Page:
The lawsuit said detainees, like these in Nogales, are subject to “inhumane and punitive conditions.”

PHOENIX — A federal judge on Friday ordered the Border Patrol to make immediate changes to how it treats people being held after being picked up for being in this country illegally.

U.S. District Court Judge David Bury said it is a violation of the rights of those being detained — often for days — to not provide them clean bedding, including a mat on which to sleep.

He also ordered the agency to deal with the personal hygiene needs of detainees being held for longer than 12 hours, including the ability to wash and clean themselves. Bury cited testimony from an expert who saw holding rooms with floors, walls, benches, drains, toilets, sinks, stalls and other fixtures, “all of which were badly soiled.”

And Bury said there is evidence the Border Patrol is not complying with standards that require one toilet for every 12 male prisoners and one for every eight female detainees. One large holding room at the Nogales station had a capacity of up to 88 — but with just one working toilet and one that didn’t flush at all.

In deciding to issue the injunction, Bury said some of the conditions cited by the American Civil Liberties Union and other groups representing detainees amount to a deprivation of their constitutional rights. And that, the judge said, “constitutes irreparable injury.”

What that means, Bury wrote, is that it takes more than simply allowing those affected to sue — after the fact — for financial compensation.

But the judge acknowledged that there may be legitimate security reasons for some of the conditions under which people are held, like the lights being on 24 hours a day. And he said there is some evidence the Border Patrol is working to improve conditions and meet its own standards.

So he specifically ordered the agency to monitor its own compliance for things like the availability of working sinks and toilets, cell temperatures, sanitation and the availability of personal hygiene items like toilet paper, toothbrushes, feminine hygiene items, baby food, diapers and meals.

In a prepared statement, Nora Preciado, an attorney for the National Immigration Law Center, called the order “a victory for the Constitution.”

“No one, regardless of where they were born, should be subject to the deplorable conditions our plaintiffs and other class members endured in the hieleras,” she said, using the Spanish word for “ice boxes” that migrants have used to describe the Border Patrol’s temporary holding facilities.

And Melissa Crow, legal director of the American Immigration Council, said Bury “properly rejected the agency’s excuses that it had done everything within its means to protect the health and safety of those in its custody.”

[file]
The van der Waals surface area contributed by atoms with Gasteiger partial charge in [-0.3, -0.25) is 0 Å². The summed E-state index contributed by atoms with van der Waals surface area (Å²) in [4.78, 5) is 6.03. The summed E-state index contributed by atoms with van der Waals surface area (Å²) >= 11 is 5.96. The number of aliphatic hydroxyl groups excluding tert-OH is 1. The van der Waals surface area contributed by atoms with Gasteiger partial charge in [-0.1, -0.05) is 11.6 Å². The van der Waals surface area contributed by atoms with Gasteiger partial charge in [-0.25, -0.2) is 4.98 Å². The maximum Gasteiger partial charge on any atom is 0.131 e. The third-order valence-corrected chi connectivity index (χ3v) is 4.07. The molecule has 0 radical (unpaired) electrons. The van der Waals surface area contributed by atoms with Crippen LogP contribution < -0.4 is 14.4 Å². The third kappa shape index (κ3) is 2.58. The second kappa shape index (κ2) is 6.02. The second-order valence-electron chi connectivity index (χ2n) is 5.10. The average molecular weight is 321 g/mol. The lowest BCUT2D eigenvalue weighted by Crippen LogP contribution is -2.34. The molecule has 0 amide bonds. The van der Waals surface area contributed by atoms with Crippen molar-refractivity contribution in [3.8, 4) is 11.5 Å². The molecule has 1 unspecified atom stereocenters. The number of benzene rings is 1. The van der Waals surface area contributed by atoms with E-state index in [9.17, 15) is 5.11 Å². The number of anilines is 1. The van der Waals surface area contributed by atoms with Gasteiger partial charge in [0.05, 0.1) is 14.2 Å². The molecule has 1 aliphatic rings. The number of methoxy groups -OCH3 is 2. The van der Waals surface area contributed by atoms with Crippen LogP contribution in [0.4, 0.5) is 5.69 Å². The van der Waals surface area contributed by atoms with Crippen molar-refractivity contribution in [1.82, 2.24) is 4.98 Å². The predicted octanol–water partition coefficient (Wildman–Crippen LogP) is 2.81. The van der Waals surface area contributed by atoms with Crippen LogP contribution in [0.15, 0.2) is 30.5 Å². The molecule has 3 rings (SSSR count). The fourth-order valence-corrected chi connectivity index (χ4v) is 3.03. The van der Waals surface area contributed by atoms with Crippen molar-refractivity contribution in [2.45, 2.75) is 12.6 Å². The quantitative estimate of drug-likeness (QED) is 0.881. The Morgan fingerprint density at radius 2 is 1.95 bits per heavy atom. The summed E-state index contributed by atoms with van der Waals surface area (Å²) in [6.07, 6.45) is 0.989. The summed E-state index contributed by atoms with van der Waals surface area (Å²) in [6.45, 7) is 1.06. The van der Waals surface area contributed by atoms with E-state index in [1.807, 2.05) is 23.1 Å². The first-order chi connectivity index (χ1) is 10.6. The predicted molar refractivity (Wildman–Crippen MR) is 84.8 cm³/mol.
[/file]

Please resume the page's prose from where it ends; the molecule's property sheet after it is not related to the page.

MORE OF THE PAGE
The lawsuit, filed in 2015 by immigrant-rights groups, contends that many people who are detained at facilities at Tucson, Nogales, Douglas and Casa Grande are subject to “inhumane and punitive conditions.”

It was filed on behalf of three people who attorneys said were denied food, adequate clothing and sleep. But the lawyers said the conditions they experienced are not unique and pursued the case as a class-action lawsuit.

They noted that the Border Patrol facilities are supposed to be just holding areas until people can be taken to more appropriate locations.

Bury cited evidence that in a 3½ month period in 2015, only about 3,000 of the approximately 17,000 detainees were processed within 12 hours. More than 8,600 were held for up to 23 hours; 6,800 for up to 48 hours; 1,200 for up to 71 hours; and 476 for 72 hours or more.

“They have been packed into overcrowded and filthy holding cells with the lights glaring day and night, stripped of outer layers of clothing and forced to suffer in brutally cold temperatures, deprived of beds, bedding and sleep, denied adequate food, water, medicine and medical care,” the lawsuit stated.

Bury’s ruling contains a mixed bag of findings.

For example, he said the lights need to be on at all times “where security cameras are not technologically capable of recording in dimmed light.” But the judge took exception to the Border Patrol serving the first meal of the day in pre-dawn hours.

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“The court finds no security reason nor any reason related to the processing activities being conducted at these facilities to wake up detainees by scheduling one of the three burrito meals at 4 a.m.,” he wrote.

Bury also criticized the lack of mattresses, requiring people to sleep on “the cold concrete floors and benches in the holding cells.” But he was more willing to allow the Border Patrol to continue using Mylar sheets rather than blankets.

“The efficacy of the Mylar blanket depends on comfortable room temperatures being maintained at Border Patrol stations,” he wrote. And he said the agency reports holding cell temperatures at between 71 and 74 degrees.

The judge also expressed displeasure with some of the other practices.

For example, prior to 2015 there were no trash receptacles in holding cells, resulting in detainees putting used toilet paper on the floor because they come from countries where plumbing cannot tolerate flushing the paper and are used to putting it into trash receptacles. Border Patrol cited “safety reasons.” But Bury said that was “no excuse.”

The judge said he was also swayed into issuing his order because the people being held by Border Patrol are neither pretrial detainees nor prisoners.

“They are civil detainees who are being denied the ability to wash or clean themselves for several days,” he said. And Bury said that transferring them as a 72-hour limit approaches “does not solve the problem.”

Still, he acknowledged a lack of showers in these holding facilities. With that in mind, he ordered Border Patrol to “provide some means or materials for washing and/or maintaining personal hygiene when detainees are held longer than 12 hours.”